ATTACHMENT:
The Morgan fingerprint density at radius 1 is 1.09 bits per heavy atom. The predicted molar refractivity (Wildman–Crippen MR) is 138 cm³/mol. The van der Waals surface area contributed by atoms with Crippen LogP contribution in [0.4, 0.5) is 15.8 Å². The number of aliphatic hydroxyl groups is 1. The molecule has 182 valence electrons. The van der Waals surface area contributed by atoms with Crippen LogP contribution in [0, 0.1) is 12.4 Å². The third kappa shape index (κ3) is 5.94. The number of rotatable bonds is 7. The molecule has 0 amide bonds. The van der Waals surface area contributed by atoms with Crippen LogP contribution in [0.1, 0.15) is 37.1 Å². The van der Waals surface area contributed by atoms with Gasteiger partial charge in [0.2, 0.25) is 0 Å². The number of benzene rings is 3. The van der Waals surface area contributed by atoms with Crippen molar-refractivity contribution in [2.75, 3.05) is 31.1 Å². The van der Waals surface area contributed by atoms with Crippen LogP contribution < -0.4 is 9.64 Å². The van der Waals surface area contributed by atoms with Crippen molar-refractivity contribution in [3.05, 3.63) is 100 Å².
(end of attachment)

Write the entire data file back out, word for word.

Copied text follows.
The Morgan fingerprint density at radius 1 is 1.09 bits per heavy atom. The predicted molar refractivity (Wildman–Crippen MR) is 138 cm³/mol. The van der Waals surface area contributed by atoms with Crippen LogP contribution in [0.4, 0.5) is 15.8 Å². The number of aliphatic hydroxyl groups is 1. The molecule has 182 valence electrons. The van der Waals surface area contributed by atoms with Crippen LogP contribution in [0, 0.1) is 12.4 Å². The third kappa shape index (κ3) is 5.94. The number of rotatable bonds is 7. The molecule has 0 amide bonds. The van der Waals surface area contributed by atoms with Crippen LogP contribution in [0.1, 0.15) is 37.1 Å². The van der Waals surface area contributed by atoms with Gasteiger partial charge in [0.2, 0.25) is 0 Å². The number of benzene rings is 3. The van der Waals surface area contributed by atoms with Crippen molar-refractivity contribution in [2.75, 3.05) is 31.1 Å². The van der Waals surface area contributed by atoms with Crippen LogP contribution < -0.4 is 9.64 Å². The van der Waals surface area contributed by atoms with Crippen molar-refractivity contribution in [3.05, 3.63) is 100 Å².